Skip to main content

Clinical Medicine: General Internal Medicine (GIM)

Core readings in GIM

What is General Internal Medicine?

General Internal Medicine is "a subspecialty of Internal Medicine which embraces the values of generalism, is aligned with population needs, and promotes the practitioner’s ability to adapt their practice profile when population needs change.  General Internists are prepared to diagnose and manage patients with common and emergency internal medicine conditions, and are able to do so when the individual has multiple conditions and with limited access to other subspecialists. General Internists provide comprehensive care of the adult patient in an integrated fashion as opposed to an organ-centered or disease-centered approach. They are prepared to maintain stability of patients with multisystem disorders over the long-term or during physiological stresses such as during pregnancy or the peri-operative period.

General Internists advocate for their individual patients as well as for all patients within complex healthcare delivery systems, by aiming to optimize and not maximize care including prevention of other conditions. General Internists recognize that the practice of medicine is tightly linked to the art and science of health care delivery and, by virtue of their pivotal role are uniquely placed to engage in quality improvement, patient safety, and healthcare systems initiatives."  - From Royal College of Physicians and Surgeons General Internal Medicine Objectives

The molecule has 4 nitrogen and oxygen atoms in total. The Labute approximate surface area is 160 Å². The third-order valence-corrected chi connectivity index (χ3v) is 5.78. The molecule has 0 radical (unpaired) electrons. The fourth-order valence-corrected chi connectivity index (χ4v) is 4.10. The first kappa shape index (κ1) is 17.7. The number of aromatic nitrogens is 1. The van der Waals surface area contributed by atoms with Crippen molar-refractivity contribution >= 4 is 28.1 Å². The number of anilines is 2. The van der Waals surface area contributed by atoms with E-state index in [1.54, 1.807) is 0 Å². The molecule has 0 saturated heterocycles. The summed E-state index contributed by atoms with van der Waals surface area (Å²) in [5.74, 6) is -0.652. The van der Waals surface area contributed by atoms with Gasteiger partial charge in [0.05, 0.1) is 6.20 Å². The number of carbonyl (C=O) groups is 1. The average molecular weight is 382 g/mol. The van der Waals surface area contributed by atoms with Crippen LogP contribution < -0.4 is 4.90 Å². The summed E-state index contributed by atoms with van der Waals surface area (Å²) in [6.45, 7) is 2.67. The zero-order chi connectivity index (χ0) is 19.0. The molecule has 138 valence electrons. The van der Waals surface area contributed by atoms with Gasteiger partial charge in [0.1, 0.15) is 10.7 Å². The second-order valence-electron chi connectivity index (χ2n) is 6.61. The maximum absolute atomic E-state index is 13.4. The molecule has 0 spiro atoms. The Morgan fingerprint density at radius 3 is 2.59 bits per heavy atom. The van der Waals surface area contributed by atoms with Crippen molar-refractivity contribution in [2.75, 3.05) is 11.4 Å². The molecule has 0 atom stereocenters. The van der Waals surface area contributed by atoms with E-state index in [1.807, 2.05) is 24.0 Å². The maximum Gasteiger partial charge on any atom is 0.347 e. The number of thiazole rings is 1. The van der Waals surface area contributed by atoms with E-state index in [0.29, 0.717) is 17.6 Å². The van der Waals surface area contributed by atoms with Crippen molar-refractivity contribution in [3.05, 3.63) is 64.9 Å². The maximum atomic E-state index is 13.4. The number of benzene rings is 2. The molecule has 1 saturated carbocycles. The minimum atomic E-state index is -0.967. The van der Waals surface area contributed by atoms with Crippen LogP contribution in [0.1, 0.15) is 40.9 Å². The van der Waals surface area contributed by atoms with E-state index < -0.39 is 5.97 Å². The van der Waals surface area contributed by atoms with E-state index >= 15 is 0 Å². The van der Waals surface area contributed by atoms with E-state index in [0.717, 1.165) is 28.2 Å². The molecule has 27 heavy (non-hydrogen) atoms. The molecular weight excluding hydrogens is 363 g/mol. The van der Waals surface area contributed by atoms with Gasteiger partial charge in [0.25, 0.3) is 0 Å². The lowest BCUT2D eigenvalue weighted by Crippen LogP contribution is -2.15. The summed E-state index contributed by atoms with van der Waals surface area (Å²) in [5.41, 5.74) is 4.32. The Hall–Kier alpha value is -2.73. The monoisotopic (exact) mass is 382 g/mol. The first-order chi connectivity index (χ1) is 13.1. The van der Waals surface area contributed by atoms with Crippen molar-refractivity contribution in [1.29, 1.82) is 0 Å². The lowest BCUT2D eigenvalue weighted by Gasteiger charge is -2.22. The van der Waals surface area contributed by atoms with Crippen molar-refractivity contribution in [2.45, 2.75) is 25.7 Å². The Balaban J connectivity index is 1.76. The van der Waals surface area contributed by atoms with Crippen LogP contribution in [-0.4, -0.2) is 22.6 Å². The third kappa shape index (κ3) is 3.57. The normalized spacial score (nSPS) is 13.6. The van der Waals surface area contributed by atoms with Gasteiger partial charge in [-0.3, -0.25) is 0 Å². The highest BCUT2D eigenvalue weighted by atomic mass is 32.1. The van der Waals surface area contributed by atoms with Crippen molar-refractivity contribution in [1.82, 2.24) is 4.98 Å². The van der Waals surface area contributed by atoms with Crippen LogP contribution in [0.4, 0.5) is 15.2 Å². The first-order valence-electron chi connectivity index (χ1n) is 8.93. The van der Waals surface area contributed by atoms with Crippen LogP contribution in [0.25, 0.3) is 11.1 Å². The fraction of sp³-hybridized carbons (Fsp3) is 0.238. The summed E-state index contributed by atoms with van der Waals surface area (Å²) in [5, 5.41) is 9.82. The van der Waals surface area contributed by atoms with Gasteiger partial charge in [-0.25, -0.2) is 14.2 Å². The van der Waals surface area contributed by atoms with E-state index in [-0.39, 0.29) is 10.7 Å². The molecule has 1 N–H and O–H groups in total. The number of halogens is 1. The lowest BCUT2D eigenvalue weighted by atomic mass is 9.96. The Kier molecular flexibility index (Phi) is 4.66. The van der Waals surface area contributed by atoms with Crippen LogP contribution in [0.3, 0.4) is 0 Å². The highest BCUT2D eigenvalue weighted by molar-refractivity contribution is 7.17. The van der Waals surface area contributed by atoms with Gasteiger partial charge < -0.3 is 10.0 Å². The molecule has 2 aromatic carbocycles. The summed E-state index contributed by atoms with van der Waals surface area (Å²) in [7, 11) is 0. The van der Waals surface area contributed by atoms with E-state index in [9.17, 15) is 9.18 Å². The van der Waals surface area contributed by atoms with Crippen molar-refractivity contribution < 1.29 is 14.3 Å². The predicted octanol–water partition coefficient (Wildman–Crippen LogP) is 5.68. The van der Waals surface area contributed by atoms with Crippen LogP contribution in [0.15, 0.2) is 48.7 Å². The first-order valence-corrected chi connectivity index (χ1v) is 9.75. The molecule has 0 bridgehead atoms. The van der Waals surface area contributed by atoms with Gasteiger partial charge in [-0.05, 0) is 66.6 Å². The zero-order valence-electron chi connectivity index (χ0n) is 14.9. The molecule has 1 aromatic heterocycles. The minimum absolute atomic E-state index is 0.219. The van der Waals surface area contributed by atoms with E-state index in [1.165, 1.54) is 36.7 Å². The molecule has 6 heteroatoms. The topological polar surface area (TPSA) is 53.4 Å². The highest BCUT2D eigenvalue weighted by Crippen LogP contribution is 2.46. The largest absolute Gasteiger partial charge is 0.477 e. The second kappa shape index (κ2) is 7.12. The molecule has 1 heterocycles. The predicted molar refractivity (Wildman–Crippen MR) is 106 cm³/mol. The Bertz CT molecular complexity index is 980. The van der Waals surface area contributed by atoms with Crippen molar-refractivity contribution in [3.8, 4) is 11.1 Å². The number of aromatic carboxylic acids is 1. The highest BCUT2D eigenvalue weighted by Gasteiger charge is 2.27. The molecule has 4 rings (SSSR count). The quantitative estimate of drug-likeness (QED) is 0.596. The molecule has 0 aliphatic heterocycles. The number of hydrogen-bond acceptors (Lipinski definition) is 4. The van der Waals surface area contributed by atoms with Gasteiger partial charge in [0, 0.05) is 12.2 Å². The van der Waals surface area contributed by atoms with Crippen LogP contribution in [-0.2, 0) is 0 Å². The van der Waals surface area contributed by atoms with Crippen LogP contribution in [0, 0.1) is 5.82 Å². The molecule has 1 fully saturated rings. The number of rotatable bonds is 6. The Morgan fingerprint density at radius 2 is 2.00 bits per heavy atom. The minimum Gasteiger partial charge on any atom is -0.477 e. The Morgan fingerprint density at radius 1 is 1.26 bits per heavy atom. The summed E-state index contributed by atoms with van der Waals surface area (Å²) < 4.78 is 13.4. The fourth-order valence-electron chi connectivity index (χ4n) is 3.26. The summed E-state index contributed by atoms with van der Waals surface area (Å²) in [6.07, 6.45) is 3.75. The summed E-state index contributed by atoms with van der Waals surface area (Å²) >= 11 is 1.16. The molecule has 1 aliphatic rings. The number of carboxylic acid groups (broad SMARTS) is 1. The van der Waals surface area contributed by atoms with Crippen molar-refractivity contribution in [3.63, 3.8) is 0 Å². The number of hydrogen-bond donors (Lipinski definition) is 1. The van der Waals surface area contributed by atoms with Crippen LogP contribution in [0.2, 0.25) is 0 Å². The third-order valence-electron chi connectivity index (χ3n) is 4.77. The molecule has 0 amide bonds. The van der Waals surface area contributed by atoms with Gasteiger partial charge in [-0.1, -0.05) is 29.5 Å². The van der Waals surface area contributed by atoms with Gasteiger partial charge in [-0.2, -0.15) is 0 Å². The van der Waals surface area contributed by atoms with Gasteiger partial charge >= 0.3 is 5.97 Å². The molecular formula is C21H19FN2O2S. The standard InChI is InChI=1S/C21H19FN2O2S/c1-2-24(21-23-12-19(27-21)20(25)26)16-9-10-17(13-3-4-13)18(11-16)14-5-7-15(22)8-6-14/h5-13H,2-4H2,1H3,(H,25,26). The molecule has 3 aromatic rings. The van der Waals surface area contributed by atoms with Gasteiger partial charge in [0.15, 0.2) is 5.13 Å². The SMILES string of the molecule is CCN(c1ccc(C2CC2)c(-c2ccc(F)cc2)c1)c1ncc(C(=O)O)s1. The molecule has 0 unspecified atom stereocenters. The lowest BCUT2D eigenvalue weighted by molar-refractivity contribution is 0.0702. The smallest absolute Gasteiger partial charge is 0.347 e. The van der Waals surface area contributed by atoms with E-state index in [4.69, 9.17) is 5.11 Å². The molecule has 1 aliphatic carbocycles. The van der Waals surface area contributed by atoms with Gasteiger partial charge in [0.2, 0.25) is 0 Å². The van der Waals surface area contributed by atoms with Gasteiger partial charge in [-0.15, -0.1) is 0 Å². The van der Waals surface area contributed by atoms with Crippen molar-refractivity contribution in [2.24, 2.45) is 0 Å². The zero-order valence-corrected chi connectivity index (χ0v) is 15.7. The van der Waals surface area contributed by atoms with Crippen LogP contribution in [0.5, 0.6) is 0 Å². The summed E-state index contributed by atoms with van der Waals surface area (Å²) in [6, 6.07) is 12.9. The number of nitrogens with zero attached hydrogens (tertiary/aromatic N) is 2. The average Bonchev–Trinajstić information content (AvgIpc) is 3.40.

To learn more about General Internal Medicine – proceed to the Royal college of Physicians and Surgeons of Canada website.  [Note: You will need to go to the “Information by Subspecialty” menu and select “General Internal Medicine”]

The objectives for GIM outline the key areas of competence for GIM which are captured in the literature in this online guide:

  • Risk Reduction (Prevention – Hypertension, Dyslipidemia, Obesity)
  • Perioperative Care
  • Obstetrical Medicine
  • Common & Emergent Internal Medicine Conditions (Landmark Papers)
  • Ability to adapt practice profile (Medical Education – Lifelong Learning)
  • Advocacy (Medical Education)

The Canadian Society of Internal Medicine is the national specialty society for General Internists – more information can be found on their website

http://www.csim.ca/

GIM at the University of Saskatchewan

Information about the General Internal Medicine Residency program at the University of Saskatchewan can be found at: http://www.medicine.usask.ca/medicine/divisions/gim/index.html